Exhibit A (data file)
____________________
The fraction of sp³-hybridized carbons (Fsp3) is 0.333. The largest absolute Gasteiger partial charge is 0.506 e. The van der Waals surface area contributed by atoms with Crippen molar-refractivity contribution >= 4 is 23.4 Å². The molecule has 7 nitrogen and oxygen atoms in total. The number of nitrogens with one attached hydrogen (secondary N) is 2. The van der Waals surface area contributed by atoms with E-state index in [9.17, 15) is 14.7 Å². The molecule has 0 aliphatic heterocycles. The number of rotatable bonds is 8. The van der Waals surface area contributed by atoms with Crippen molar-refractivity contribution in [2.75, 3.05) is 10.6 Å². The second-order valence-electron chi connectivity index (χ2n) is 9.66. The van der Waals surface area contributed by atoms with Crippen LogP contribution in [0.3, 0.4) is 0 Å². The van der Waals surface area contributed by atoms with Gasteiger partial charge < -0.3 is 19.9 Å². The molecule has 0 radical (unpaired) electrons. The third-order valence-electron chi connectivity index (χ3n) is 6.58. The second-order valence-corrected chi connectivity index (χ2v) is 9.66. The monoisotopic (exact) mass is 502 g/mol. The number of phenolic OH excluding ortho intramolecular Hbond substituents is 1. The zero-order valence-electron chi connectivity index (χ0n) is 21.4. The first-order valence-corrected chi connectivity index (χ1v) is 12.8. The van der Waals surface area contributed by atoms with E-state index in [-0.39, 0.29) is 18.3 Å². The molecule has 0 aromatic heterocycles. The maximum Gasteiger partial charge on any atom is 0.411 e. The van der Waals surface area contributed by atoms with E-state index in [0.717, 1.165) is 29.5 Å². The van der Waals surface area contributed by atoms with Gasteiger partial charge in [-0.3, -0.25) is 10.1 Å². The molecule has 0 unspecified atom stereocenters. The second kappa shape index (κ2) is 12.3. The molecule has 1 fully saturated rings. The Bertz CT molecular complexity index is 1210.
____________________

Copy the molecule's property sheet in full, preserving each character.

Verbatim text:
The fraction of sp³-hybridized carbons (Fsp3) is 0.333. The largest absolute Gasteiger partial charge is 0.506 e. The van der Waals surface area contributed by atoms with Crippen molar-refractivity contribution >= 4 is 23.4 Å². The molecule has 7 nitrogen and oxygen atoms in total. The number of nitrogens with one attached hydrogen (secondary N) is 2. The van der Waals surface area contributed by atoms with E-state index in [9.17, 15) is 14.7 Å². The molecule has 0 aliphatic heterocycles. The number of rotatable bonds is 8. The van der Waals surface area contributed by atoms with Crippen molar-refractivity contribution in [2.75, 3.05) is 10.6 Å². The second-order valence-electron chi connectivity index (χ2n) is 9.66. The van der Waals surface area contributed by atoms with Crippen LogP contribution in [0.3, 0.4) is 0 Å². The van der Waals surface area contributed by atoms with Gasteiger partial charge < -0.3 is 19.9 Å². The molecule has 0 radical (unpaired) electrons. The third-order valence-electron chi connectivity index (χ3n) is 6.58. The second-order valence-corrected chi connectivity index (χ2v) is 9.66. The monoisotopic (exact) mass is 502 g/mol. The number of phenolic OH excluding ortho intramolecular Hbond substituents is 1. The zero-order valence-electron chi connectivity index (χ0n) is 21.4. The first-order valence-corrected chi connectivity index (χ1v) is 12.8. The van der Waals surface area contributed by atoms with E-state index in [-0.39, 0.29) is 18.3 Å². The molecule has 0 aromatic heterocycles. The maximum Gasteiger partial charge on any atom is 0.411 e. The van der Waals surface area contributed by atoms with E-state index in [0.717, 1.165) is 29.5 Å². The van der Waals surface area contributed by atoms with Gasteiger partial charge in [-0.3, -0.25) is 10.1 Å². The molecule has 0 unspecified atom stereocenters. The second kappa shape index (κ2) is 12.3. The molecule has 1 fully saturated rings. The Bertz CT molecular complexity index is 1210.